In February 2014, Leslie Green celebrated his 139th birthday. In the 106 years since his untimely death, Leslie has overseen the development of a number of designs, beginning with the posthumous mentorship of his former assistant Stanley Heaps who was tasked with seeing Leslie’s original commission through. Throughout the 1920s and 30s, Leslie had a difficult relationship with tube station architect Charles Holden. The two men fell out time and time again, not least due to Charles’s radical changes to Leslie’s Archway station. Leslie also begrudged Charles being considered the London Underground architect’s architect.
We had just begun working on the St James’s Market commission when Leslie approached us, explaining that the Pall Mall Safe Deposite site had great sentimental value for him as one of the last buildings he worked on with his father, and that he would be delighted to offer his guidance.
Leslie approved of our idea of creating an homage to the two safe deposits of the area, but suggested that we – as he had – consider creating a cabinet layout suitably non-factory like and befitting the area, despite containing a relatively gridded programme of safes. He explained to us how the view of the building from Regents Street St James’s (formerly known as Lower Regent Street) was critical and mentioned his irk that the architect of St Albans House refused to take his advice on this.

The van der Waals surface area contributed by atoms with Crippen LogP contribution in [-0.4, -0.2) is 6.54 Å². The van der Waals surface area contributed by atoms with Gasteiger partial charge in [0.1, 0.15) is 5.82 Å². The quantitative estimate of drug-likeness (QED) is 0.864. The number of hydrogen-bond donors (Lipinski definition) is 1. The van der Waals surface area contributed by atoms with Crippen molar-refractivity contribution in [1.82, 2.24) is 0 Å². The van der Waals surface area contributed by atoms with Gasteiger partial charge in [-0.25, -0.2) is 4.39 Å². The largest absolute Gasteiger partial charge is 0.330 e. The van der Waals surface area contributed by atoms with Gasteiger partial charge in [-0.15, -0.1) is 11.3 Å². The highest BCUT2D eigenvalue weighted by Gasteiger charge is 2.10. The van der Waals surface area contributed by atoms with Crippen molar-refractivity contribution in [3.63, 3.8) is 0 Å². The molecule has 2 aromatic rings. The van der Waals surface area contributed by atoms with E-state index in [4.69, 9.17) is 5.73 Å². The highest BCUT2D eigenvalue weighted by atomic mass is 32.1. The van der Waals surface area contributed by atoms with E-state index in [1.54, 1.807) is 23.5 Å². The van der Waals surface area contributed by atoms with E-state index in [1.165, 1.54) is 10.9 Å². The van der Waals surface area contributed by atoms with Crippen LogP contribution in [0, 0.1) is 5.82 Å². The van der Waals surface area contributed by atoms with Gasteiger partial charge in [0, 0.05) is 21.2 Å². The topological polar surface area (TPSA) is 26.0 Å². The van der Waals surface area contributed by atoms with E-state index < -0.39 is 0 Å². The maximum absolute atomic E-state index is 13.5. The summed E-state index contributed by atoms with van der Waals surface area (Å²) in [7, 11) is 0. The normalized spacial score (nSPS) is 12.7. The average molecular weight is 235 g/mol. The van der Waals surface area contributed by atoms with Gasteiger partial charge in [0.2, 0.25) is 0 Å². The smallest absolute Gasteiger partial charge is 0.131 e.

Leslie engaged us in a scintillating conversation about our approach to extending the plinth and creating a jewellery box like interior to draw the eye from Regent’s Street St James’s. In his designs for the tube stations, Leslie had always considered that the buildings would become the bases for future developments.
He also applauds our suggestion that we allow for the craftspeople that work with us to be given some free reign to add certain details, perhaps because this rings true with details such as the cricket bats and wicket at Leicester Square station.